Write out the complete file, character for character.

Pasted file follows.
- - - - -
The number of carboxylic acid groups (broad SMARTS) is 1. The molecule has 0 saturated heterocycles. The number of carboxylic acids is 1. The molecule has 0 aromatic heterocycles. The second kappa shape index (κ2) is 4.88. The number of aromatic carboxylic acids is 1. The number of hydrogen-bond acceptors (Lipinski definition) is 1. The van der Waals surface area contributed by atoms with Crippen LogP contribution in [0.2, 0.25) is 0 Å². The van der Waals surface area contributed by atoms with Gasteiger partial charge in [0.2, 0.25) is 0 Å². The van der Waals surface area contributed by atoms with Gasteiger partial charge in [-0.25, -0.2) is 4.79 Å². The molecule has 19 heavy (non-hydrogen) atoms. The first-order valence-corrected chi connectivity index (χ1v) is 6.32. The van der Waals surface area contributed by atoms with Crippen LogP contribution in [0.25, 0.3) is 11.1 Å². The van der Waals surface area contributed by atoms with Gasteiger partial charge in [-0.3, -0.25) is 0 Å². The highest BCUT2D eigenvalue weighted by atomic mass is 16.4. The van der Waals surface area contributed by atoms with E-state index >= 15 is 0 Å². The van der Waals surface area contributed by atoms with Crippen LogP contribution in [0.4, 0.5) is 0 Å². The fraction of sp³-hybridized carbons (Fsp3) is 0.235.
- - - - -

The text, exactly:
The number of carboxylic acid groups (broad SMARTS) is 1. The molecule has 0 saturated heterocycles. The number of carboxylic acids is 1. The molecule has 0 aromatic heterocycles. The second kappa shape index (κ2) is 4.88. The number of aromatic carboxylic acids is 1. The number of hydrogen-bond acceptors (Lipinski definition) is 1. The van der Waals surface area contributed by atoms with Crippen LogP contribution in [0.2, 0.25) is 0 Å². The van der Waals surface area contributed by atoms with Gasteiger partial charge in [0.2, 0.25) is 0 Å². The van der Waals surface area contributed by atoms with Gasteiger partial charge in [-0.25, -0.2) is 4.79 Å². The molecule has 19 heavy (non-hydrogen) atoms. The first-order valence-corrected chi connectivity index (χ1v) is 6.32. The van der Waals surface area contributed by atoms with Crippen LogP contribution in [0.25, 0.3) is 11.1 Å². The van der Waals surface area contributed by atoms with Gasteiger partial charge in [-0.3, -0.25) is 0 Å². The highest BCUT2D eigenvalue weighted by atomic mass is 16.4. The van der Waals surface area contributed by atoms with E-state index >= 15 is 0 Å². The van der Waals surface area contributed by atoms with Crippen LogP contribution in [0.4, 0.5) is 0 Å². The fraction of sp³-hybridized carbons (Fsp3) is 0.235.